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Childress blamed, Busch cleared over pit lane fight

NASCAR's investigation into the fight between team owner Richard Childress and owner/driver Kyle Busch has concluded that Childress is at fault, and that penalties will follow.
NASCAR's preliminary investigation into the post-race fight between Richard Childress and Kyle Busch has provisionally concluded that the fault for the "unacceptable" incident lies entirely with Childress.

NASCAR released an official statement on the incident that read:
NASCAR has reviewed the incident involving Richard Childress and Kyle Busch after the NASCAR Camping World Truck Series race Saturday at Kansas Speedway. We have met with all parties involved and have determined what happened yesterday is unacceptable and will not be tolerated by NASCAR.

Richard Childress's actions were not appropriate and fell far short of the standard we expect of owners in this sport. We have met with Childress this morning and made our position very clear to him. Further, we expect he will make it clear to all in his organization to ensure this situation does not escalate any further. We will announce our actions regarding this incident Monday.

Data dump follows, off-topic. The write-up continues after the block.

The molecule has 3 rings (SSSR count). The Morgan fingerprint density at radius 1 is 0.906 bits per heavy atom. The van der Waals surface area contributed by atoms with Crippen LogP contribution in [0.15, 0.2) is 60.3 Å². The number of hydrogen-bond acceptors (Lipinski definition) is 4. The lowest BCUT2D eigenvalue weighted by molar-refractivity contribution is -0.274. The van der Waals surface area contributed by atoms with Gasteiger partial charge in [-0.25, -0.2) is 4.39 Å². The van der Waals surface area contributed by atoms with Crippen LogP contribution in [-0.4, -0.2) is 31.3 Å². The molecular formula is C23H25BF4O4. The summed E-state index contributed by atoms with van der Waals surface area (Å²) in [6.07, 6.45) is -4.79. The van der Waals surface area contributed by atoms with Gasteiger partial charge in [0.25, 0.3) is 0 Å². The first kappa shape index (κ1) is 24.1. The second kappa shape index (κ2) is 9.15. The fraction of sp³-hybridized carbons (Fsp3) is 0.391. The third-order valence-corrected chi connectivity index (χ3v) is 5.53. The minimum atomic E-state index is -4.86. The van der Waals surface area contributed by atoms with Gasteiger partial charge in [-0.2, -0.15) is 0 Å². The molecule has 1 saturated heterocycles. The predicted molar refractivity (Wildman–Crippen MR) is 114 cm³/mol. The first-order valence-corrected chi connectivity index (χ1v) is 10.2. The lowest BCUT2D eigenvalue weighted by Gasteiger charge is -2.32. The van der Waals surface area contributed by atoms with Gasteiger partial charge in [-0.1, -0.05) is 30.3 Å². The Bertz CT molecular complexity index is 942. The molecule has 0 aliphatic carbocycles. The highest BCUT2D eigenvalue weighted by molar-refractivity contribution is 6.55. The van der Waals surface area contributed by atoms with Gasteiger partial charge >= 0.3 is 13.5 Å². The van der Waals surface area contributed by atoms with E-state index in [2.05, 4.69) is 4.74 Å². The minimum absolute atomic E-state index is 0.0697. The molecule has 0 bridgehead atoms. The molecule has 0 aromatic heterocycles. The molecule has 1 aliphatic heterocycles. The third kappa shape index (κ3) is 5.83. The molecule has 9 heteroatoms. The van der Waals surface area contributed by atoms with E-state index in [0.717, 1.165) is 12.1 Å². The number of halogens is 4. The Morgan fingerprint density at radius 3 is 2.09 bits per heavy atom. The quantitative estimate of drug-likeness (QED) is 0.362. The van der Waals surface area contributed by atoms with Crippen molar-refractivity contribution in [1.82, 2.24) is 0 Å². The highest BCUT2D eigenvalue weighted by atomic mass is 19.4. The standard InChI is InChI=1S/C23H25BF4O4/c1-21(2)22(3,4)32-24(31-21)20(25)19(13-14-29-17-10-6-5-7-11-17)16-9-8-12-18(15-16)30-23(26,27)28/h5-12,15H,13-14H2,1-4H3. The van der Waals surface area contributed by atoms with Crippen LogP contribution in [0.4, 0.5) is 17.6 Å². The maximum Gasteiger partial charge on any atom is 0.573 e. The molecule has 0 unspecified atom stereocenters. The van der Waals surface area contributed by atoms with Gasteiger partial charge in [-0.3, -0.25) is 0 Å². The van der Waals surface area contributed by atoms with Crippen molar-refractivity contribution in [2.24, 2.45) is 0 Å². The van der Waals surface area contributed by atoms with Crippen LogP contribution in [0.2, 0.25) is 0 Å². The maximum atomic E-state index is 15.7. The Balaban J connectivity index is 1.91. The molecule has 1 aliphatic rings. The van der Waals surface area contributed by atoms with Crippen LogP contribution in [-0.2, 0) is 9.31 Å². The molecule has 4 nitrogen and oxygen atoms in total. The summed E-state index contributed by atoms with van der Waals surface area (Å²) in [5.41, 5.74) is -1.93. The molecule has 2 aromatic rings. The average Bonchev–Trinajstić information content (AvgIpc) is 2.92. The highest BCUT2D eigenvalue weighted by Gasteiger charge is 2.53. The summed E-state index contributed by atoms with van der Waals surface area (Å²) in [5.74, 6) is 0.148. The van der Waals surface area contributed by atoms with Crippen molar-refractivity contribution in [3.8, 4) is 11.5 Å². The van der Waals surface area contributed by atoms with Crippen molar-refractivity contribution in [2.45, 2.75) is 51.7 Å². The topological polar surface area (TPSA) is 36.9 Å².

Kyle Busch remains on probation with NASCAR and we continue to watch his actions carefully. However, we have determined that Kyle's involvement in this incident does not violate his probation and no further action is required.

NASCAR decided against immediately ejecting Richard Childress from Kansas Speedway, on the grounds that there was no one else from RCR senior management on hand to take over the team's operations for the Sunday Sprint Cup race.

"[Ejecting Childress] was considered in this case," admitted NASCAR president Mike Helton. "What will happen today is that Richard will operate as the owner of Richard Childress Racing with some restrictions attached to it as to where he may go or not go.

"We decided to let Richard stay because there does need to be leadership of an organization, which historically we rely on crew chiefs, but since both organizations have multiple teams and we decided that it would be better if there was an authority from the team and there's not a second-level authority present this weekend for his organization. Joe Gibbs is here from Joe Gibbs Racing and we chose to allow Richard to participate today."

It's thought that Childress may be restricted to the team's hauler and not allowed into the pit lane or garage area for the remainder of the weekend, but when asked Helton said that the restrictions for today will be "territorial" and that the details are being worked out.

NASCAR are clearly concerned that simmering hostilities between the RCR and JGR camps may explode again into open confrontation and retaliation during the afternoon Cup race.




Related Pictures